This dissertation concerns vocabulary assessment for second language learners. Current assessment techniques generally focus either on breadth measures to estimate vocabulary size, or depth measures to see how well learners know a few words. A third type of assessment is the checkbox test, which allows learners to self-assess a large number of words; however, the checkbox test is insensitive to partial knowledge and shortcomings with respect to its reliability of results have been identified. A new paradigm is presented and operationalized in the computer program Bricklayer. Bricklayer allows learners to self-assess large numbers of words in a game rather than test format. It validates responses by presenting random quizzes for some of the words. Furthermore, the learners rank word knowledge, providing a mechanism for capturing partial knowledge. In a research study carried out with Bricklayer, 28 intermediate ESL learners were assessed on 72 words. A validity argument established a chain of reasoning to validate the tool. Two post-tests collected evidence for concurrent validity. A standard multiple-choice test for one set of 36 words determined that Bricklayer predicted 61% of known words and 69% of unknown words; results were better for words which were strongly predicted to be known or unknown. A semantic distance test captured incremental knowledge for the other set of 36 words. Bricklayer was sensitive to partial knowledge although its predictive power was weak. Bricklayer’s reliability investigation found 12.5% of the words exhibited poor fit to the predictive model, although there were too few such words to determine a cause. Bricklayer’s performance was found to be comparable to that of the checkbox test. These findings suggest that Bricklayer’s assessment paradigm is a way to build up models of students’ knowledge and behaviour in computer assisted learning environments. Bricklayer provides a first pass in identifying known and unknown words; the remaining words are good candidates for additional assessment or instruction. Several improvements to Bricklayer’s idiosyncrasies were noted. Most importantly, Bricklayer’s scoring represents seven levels of knowledge for each word, although such distinctions of knowledge were not captured. Also, Bricklayer’s forced-choice activity led to results which were highly context-dependent.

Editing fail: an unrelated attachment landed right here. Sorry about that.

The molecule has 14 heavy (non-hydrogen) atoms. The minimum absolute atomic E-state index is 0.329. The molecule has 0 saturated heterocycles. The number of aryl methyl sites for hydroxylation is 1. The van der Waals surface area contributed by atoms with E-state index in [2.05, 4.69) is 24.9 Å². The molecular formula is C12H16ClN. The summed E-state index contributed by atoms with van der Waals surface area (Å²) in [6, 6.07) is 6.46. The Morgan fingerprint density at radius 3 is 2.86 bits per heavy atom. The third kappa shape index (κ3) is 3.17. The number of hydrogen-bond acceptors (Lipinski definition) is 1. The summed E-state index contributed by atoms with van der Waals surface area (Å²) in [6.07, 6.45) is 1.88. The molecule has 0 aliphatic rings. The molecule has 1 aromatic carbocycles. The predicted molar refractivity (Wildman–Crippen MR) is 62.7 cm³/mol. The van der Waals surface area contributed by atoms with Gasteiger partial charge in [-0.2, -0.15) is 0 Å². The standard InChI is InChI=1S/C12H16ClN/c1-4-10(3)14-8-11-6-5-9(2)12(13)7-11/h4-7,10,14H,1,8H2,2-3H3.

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Thesis advisor: Heift, Trude
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